Moving beyond character creation and into the story of the game. An event happens which severs your characters from this hive mind and you suddenly have to cope with being alone, an individual lost in their thoughts and unable to reconnect to the Equanimity; worse still, the queen wants you dead and devotes time and effort trying to hunt you down for termination.
There were a couple of supplements printed for it but they became hard to find and the meta-plot died with the game line, which is a shame as this little gem had so much going for it.
I understand that as a result of Lester Smith’s successful Kickstarter for his d6xd6 core rpg, Zero will once more live again and I can’t wait to see the results.
If you want to see this new game then please click here http://www.d6xd6.com/ and have a look.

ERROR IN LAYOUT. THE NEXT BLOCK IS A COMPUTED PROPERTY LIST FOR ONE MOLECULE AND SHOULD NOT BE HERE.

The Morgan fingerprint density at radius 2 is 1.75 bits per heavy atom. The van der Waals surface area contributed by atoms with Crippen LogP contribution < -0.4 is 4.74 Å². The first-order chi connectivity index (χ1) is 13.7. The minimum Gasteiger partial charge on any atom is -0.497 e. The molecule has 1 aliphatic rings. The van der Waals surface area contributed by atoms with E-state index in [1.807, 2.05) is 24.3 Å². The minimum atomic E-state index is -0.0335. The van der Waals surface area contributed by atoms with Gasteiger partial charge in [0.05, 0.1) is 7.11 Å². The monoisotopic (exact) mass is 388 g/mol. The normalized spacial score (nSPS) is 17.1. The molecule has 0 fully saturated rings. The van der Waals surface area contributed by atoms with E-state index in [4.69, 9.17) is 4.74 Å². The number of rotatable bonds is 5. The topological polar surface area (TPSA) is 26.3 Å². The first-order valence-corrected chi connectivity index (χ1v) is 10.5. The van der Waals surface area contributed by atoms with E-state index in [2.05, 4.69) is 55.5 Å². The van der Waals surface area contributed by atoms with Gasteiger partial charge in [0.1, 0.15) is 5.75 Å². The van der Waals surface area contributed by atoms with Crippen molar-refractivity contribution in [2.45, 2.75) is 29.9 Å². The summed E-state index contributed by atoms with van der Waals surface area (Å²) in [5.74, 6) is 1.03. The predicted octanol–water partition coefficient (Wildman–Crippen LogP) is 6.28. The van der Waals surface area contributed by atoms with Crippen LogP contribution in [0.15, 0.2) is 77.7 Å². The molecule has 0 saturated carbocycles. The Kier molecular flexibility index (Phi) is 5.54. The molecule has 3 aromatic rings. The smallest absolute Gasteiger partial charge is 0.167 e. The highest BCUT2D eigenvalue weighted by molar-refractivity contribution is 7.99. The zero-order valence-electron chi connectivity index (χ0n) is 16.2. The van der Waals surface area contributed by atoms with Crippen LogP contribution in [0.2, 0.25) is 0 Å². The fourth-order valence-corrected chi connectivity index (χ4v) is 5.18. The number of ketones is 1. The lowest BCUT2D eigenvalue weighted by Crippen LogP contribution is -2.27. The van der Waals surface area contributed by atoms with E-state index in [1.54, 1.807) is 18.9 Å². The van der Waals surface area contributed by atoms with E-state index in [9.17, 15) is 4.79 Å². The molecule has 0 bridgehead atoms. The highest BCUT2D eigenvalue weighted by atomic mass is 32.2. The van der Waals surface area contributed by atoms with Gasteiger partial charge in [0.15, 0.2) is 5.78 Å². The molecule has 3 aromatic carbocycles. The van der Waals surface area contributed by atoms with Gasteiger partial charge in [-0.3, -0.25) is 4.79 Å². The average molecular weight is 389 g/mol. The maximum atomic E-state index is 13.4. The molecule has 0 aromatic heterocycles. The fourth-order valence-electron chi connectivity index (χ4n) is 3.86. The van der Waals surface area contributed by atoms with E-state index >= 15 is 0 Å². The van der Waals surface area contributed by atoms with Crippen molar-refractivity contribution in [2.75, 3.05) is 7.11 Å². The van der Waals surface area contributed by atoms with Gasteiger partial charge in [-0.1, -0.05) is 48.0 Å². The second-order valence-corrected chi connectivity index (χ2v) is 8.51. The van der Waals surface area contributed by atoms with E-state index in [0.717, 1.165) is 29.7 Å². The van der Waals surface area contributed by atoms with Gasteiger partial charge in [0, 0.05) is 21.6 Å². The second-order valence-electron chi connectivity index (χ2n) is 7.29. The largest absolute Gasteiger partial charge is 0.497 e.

One area that Dark Conspiracy shone was the free fan created resources for it. There were two free downloadable ezines available to read.
DEMONGROUND: Reflections of a Darker Future is a fanzine dedicated to supporting the genre of Modern Horror in roleplaying games.
The first nine issues were dedicated to Dark Conspiracy and later issues would cover a broader range of horror games. Demonground seems to have stopped publishing over a decade ago.
Protodimension Magazine is a fanzine devoted to the wonderfully creative world of conspiracy horror role playing. It’s about the worlds.
This is a spiritual successor to Demonground and carries on the work laid down by it.
There is also one final area of support, a fan based website :http://darkconspiracytherpg.info/